The amputee that went through this test was Almerina Mascarello, a 48 year old Italian woman that lost two thirds of her dominant forearm during a work accident. Using the NEBIAS hand, Almerina performed functional tasks (for example objects’ recognition and sensing) inside and outside of the laboratory environment, in which the intraneural sensory feedback allowed her better performance.
The innovation behind the hand were the intraneural interfaces and personalized algorithms able to provide a stable and very selective connection with the nervous system. The system combined micro-technology and material science and allowed for two effects: on one hand, the recording of the motor-related signals governing the actions of the amputated hand/arm for the motion control of a mechanical prosthesis, and on the other hand, providing sensory feedback from tactile and kinesthetic sensors through neuromorphic stimulation of the residual limb.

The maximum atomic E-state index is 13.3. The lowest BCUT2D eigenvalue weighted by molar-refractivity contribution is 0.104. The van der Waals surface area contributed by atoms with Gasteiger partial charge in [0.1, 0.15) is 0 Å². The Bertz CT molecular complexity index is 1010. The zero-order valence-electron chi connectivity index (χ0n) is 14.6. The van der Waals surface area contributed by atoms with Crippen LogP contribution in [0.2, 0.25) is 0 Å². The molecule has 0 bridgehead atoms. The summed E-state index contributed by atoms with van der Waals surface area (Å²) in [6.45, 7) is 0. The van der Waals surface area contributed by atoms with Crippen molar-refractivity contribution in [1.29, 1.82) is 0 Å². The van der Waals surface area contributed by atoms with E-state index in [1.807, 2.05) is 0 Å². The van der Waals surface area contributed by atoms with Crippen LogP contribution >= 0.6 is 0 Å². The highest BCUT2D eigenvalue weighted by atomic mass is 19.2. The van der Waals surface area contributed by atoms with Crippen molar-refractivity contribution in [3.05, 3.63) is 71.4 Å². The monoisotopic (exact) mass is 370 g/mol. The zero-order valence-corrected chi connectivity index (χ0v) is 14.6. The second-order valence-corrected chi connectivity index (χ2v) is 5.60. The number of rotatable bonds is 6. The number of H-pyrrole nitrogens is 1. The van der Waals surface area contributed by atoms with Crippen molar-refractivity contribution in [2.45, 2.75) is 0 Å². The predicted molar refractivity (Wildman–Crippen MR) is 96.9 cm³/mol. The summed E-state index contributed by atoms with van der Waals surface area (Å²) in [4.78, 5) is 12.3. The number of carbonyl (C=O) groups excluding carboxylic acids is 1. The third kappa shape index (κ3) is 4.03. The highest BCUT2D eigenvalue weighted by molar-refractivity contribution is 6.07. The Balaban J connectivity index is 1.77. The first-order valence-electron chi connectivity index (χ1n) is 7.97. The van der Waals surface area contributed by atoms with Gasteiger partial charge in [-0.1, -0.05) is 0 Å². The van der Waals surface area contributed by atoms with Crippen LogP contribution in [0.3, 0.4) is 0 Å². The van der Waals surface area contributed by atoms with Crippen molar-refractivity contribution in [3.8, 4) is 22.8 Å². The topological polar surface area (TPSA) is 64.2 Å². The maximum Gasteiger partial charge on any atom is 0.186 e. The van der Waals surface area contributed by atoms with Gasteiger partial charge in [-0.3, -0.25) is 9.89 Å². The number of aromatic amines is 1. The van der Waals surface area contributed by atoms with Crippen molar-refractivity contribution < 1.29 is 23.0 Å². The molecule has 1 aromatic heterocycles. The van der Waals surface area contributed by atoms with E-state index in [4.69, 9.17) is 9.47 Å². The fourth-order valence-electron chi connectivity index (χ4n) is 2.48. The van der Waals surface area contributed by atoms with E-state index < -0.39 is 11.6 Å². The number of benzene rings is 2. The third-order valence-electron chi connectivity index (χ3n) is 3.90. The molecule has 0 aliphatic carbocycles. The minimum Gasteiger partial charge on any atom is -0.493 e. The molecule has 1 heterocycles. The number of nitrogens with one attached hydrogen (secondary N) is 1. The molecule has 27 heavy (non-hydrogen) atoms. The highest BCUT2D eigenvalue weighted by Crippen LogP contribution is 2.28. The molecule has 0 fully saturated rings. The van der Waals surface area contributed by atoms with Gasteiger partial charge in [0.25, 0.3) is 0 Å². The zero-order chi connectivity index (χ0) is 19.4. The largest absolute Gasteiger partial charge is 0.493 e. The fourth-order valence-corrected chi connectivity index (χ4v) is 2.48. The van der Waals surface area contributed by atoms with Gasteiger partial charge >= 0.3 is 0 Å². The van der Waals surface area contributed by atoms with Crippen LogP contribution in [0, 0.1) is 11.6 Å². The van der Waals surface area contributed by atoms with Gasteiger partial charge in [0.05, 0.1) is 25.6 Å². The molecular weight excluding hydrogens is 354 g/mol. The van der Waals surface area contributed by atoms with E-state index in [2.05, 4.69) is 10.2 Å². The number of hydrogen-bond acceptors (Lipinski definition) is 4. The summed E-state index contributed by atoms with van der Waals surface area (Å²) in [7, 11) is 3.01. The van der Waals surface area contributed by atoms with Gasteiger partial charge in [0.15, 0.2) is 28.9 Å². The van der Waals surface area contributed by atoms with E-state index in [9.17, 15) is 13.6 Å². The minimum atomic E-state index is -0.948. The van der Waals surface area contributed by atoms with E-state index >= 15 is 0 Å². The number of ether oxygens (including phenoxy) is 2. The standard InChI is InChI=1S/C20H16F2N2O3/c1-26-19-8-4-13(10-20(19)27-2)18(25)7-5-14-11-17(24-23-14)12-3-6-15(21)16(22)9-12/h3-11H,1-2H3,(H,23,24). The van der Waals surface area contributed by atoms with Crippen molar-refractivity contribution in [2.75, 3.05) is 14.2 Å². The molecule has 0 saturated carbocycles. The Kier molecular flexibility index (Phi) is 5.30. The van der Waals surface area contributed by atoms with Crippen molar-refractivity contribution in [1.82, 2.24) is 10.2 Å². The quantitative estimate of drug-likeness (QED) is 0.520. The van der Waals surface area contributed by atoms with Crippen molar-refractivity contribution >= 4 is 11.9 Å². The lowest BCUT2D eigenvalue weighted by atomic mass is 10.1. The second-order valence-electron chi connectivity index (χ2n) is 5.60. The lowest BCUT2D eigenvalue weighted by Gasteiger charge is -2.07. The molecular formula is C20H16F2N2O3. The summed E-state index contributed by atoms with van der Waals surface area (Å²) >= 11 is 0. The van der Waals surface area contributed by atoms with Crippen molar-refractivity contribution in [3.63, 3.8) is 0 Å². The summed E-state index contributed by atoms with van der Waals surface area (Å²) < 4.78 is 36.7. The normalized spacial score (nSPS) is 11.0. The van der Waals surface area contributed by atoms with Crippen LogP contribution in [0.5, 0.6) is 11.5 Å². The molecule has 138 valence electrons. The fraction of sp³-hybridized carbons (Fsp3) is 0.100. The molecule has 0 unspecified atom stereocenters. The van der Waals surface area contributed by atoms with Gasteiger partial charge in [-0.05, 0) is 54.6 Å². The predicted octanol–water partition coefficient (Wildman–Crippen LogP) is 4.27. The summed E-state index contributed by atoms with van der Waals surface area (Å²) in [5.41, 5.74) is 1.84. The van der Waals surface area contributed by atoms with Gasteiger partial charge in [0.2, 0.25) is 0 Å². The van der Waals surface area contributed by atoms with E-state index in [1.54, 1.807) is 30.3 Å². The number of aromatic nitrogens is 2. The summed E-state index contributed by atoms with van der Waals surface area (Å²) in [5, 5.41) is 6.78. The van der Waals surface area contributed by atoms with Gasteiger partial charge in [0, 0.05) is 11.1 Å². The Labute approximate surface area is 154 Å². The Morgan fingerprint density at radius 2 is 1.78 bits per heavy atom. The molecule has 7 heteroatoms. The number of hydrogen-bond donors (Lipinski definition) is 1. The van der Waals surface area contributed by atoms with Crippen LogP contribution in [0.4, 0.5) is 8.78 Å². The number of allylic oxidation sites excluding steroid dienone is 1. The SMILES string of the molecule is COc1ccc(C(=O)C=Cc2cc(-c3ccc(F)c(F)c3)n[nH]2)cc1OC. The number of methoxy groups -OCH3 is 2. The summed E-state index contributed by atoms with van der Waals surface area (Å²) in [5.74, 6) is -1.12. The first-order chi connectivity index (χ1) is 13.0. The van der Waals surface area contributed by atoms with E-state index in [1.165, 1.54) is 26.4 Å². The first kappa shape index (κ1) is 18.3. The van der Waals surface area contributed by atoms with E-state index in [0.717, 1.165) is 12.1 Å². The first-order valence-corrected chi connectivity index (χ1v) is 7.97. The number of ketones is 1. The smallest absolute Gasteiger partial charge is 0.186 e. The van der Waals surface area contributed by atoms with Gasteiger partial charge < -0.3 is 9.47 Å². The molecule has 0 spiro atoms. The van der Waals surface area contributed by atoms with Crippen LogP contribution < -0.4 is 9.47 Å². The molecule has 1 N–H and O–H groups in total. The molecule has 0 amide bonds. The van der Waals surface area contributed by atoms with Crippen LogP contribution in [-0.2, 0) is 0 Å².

“It’s almost like it’s back again,” Almerina Mascarello told the BBC. “The feeling is spontaneous as if it were your real hand; you're finally able to do things that before were difficult, like getting dressed, putting on shoes—all mundane but important things—you feel complete."
The outcomes of the NEBIAS FET project did allow for the achievement of increased neuroscientific, clinical and technological knowledge, guidelines for the development of the other bidirectional interfaces and neural prostheses, as well as roadmaps for future development of hybrid bionic systems. They also contributed to improvement of both physical and psychological wellbeing of people that face a possibility to never sense with their fingertips again.
More information on the project: